[R] R Tools Security Posture

Marc Schwartz m@rc_@chw@rtz @end|ng |rom me@com
Wed May 17 13:35:40 CEST 2023


An additional resource that was not listed below is the R Software Development Life Cycle (SDLC) document that is available here:


which addresses a subset of the issues raised.


Marc Schwartz

On May 17, 2023 at 4:52:27 AM, Ivan Krylov (krylov.r00t using gmail.com (mailto:krylov.r00t using gmail.com)) wrote:

> В Tue, 16 May 2023 13:47:19 +0000
> "MAJID, Ayesha \(NHS ENGLAND - X26\) via R-help"  
> пишет:
> > * When was the application last updated?
> > * How often is it updated?
> This information is publicly available at
> by looking for "Release plans". You
> can reach this page by starting at and
> clicking the "Developer Pages" link. The developer pages are admittedly
> harder to navigate than the main website, but I think that they could
> answer some of your other questions too.
> You can also obtain this information by looking for "News" under
> and by checking the dates of all released
> versions of R at .
> > * Is the source code anywhere? If so where is
> Yes, you can download release source code by following the "download R"
> link at , ending up at
> https://cloud.r-project.org/ (or your preferred CRAN mirror) and
> clicking the link for the currently-latest version, R-4.3.0.tar.gz.
> The link to the Subversion repository containing yet unreleased code
> can be located at https://developer.r-project.org/.
> > and is it secure?
> What's the threat model?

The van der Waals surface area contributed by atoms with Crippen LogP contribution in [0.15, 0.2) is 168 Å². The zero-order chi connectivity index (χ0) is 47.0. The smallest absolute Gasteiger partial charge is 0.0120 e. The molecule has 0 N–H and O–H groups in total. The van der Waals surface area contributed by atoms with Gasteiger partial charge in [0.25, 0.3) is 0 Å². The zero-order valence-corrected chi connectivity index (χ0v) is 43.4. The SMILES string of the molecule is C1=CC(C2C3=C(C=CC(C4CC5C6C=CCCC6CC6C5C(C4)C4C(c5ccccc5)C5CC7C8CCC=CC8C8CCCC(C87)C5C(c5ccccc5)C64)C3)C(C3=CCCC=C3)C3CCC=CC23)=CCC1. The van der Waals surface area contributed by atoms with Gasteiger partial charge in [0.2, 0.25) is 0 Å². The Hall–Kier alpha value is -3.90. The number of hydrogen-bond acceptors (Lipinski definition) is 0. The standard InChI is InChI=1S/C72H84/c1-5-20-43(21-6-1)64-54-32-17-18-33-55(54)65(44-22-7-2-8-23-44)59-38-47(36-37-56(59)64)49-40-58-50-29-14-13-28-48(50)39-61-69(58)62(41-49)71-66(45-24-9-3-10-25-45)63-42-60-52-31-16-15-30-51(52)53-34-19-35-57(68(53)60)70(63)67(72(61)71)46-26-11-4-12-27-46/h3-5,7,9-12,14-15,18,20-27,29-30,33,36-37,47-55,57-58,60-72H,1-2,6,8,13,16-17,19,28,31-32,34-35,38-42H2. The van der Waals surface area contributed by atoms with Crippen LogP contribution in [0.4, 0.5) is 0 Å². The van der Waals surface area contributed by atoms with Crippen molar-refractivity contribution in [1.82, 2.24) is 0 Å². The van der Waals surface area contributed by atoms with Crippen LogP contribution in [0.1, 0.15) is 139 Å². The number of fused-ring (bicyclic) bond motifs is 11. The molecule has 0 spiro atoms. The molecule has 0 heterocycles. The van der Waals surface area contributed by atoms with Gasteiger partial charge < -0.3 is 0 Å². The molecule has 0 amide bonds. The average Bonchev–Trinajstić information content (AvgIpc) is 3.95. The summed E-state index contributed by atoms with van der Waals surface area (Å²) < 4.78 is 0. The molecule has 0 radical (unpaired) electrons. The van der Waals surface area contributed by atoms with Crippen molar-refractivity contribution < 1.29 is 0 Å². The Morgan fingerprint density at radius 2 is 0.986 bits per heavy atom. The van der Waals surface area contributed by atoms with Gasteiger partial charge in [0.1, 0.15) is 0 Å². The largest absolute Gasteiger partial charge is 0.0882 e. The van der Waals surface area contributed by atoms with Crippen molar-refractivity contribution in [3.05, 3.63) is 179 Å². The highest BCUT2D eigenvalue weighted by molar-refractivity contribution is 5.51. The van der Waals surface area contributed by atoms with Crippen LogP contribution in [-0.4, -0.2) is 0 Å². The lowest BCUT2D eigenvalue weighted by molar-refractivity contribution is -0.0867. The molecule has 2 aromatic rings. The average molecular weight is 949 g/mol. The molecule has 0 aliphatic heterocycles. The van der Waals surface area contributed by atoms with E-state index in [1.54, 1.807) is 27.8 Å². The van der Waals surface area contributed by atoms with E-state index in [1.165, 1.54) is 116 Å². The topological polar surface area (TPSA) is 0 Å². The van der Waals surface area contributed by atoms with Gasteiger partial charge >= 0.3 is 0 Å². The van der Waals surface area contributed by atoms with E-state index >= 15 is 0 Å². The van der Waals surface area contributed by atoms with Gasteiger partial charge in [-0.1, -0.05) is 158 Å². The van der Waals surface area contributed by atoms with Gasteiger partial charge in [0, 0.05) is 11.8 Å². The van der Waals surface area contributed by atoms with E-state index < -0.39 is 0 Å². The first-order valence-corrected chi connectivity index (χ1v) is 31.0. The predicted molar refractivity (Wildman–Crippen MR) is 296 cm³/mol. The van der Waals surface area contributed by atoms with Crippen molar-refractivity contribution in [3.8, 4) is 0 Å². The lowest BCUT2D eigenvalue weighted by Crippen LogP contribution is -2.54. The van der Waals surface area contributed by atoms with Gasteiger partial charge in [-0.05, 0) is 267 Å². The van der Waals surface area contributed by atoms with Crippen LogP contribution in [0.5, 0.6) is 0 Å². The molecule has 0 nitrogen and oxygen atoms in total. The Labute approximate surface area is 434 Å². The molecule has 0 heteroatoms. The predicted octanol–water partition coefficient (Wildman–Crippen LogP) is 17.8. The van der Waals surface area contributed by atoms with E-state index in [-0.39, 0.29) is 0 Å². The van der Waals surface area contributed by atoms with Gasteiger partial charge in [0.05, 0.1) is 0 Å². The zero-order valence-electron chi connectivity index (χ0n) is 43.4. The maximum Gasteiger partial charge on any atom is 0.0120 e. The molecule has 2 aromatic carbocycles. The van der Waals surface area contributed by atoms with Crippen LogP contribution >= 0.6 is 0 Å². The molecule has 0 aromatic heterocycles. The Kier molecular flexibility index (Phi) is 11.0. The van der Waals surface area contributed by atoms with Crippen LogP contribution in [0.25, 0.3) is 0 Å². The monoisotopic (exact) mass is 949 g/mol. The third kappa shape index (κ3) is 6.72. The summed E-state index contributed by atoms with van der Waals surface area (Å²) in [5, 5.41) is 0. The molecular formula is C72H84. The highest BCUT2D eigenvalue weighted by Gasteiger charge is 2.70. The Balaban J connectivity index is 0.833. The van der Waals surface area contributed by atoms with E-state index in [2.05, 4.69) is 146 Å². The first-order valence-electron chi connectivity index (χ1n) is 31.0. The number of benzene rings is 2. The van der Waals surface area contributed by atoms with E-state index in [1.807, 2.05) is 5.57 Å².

> > * Are there any common vulnerabilities?
> What would be considered a vulnerability in a piece of software that
> was never supposed to be a security boundary?
> (Will R run arbitrary code typed at its prompt? Yes, by design. Is it
> possible to feed maliciously-constructed data into R's unserialize()
> and cause arbitrary code execution this way? Probably, but typing code
> at the prompt is much easier. Can third-party R packages that start TCP
> servers be convinced to run arbitrary code on attacker's behalf?
> Consider that a given.)
> > * Do your employees (e.g., developers or system administrators)
> > have access to customer data?
> By itself, R processes any data fed into it locally, on the computer
> where it's running, without contacting R developers about it.
> The same cannot be guaranteed about third-party packages, although
> there are tests and reviews at both CRAN and Bioconductor in order to
> prevent the packages from doing anything considered "anti-social". (See
> for more
> information on this.) A sufficiently motivated malicious actor could
> circumvent them, of course, but that can be said about anything.
> If someone at NHS wants to use R, they will probably want to use CRAN
> and Bioconductor packages too. Potentially, they might need packages
> published elsewhere as well. All these packages will have to be
> reviewed separately from R, because they are maintained by different
> people.
> > * Does R require third party authorization/connections?
> No, but shouldn't you be more concerned with third-party software
> dependencies?
> (Did you mean to ask these questions at the public mailing list open
> for J. Random Hackers like me to answer?)
> --
> Best regards,
> Ivan
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